I have to say here that high traffic and shade is the most difficult combination for a lawn, and if this sounds like you, then you may have some more chin-scratching to do. The shadier the area, the slower a lawn will grow and the less resilient it will be. High-traffic lawns in the shade have to be managed. By that, I mean if you notice it is wearing out and not recovering, you may have to limit traffic for a period of time till it recovers or even rethink areas that are thoroughfares.
There are situations where high shade and or high traffic may mean natural lawn is not a viable option, and in these circumstances, you will need to either think hard about how you expose your lawn to traffic or consider other options like synthetic grass.
What are your best options for shady environments?
- Moderate shade tolerance. Needs 5 hours or more of sun.
- If you have more than 5 hours (or even right on 5 hours) between October and May, I'd still recommend you consider these types, especially if you have pets.
- Excellent durability
- Available in turf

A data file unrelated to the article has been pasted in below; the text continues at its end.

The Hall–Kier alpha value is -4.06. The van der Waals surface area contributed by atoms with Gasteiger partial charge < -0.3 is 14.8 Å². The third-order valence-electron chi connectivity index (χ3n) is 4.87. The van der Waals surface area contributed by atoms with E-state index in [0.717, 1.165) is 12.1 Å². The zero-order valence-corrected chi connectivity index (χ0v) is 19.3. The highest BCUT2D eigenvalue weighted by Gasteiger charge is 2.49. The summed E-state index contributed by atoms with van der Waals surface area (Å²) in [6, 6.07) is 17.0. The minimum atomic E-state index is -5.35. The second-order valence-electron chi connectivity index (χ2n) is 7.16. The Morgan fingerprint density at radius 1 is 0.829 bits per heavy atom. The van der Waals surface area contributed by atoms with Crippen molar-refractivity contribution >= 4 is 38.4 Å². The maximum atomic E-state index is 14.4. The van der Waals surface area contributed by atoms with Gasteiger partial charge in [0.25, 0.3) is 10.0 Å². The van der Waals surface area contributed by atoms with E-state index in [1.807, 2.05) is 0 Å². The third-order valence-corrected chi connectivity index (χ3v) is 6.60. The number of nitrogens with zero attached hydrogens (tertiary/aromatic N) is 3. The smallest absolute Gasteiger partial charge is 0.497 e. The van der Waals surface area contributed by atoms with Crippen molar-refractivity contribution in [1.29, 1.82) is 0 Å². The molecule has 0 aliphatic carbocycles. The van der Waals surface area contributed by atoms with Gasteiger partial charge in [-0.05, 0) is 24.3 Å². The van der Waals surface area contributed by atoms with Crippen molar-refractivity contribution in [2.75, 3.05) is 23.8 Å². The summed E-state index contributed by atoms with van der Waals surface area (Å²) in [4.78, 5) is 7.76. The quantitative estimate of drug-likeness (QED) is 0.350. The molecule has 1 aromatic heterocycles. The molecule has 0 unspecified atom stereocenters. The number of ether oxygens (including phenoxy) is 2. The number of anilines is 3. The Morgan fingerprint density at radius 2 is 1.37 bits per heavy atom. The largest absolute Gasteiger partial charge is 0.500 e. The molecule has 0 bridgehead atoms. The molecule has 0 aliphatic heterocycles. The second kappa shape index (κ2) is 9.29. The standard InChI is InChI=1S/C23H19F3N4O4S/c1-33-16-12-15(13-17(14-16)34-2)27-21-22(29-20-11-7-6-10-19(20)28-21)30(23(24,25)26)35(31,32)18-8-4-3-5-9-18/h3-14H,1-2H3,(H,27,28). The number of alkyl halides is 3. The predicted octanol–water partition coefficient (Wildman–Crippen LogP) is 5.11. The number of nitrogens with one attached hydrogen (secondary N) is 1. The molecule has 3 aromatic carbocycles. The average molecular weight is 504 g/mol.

- Excellent drought tolerance
- Pet tolerant
- Can be planted year-round, although September to May is the best time of year
Kings Pride Buffalo
How much sun?: Needs 2-3 hours per day of direct sun. A great choice for moderately shady areas where durability and drought tolerance is required.
- Good shade tolerance.
- Available in turf
- Pet tolerant
- Can be planted year-round, although September to April is the best time of year
- Is self-repairing
How much sun? Can grow with no sun at all. Ideal for heavy shade situations but won't tolerate high traffic or pet traffic.
- Excellent shade tolerance
- Available in seed and turf
- Is not pet tolerant
- Can be planted year-round
- Is not self-repairing
How much sun? Can grow with no sun at all. Excellent for heavy shade and has some drought tolerance and self-repairing qualities.
- Extremely shade tolerant
- Australian native plant
- Ground cover lawn with a kidney-shaped leaf
- Available in seed and seedlings
- Some self-repairing qualities
- Drought tolerant
- Extremely low maintenance
- Very slow growing
- Sow seed in the Spring for best results
If you have a shade-related lawn enquiry, give us a call at 8298 0555 or send an email to email@example.com.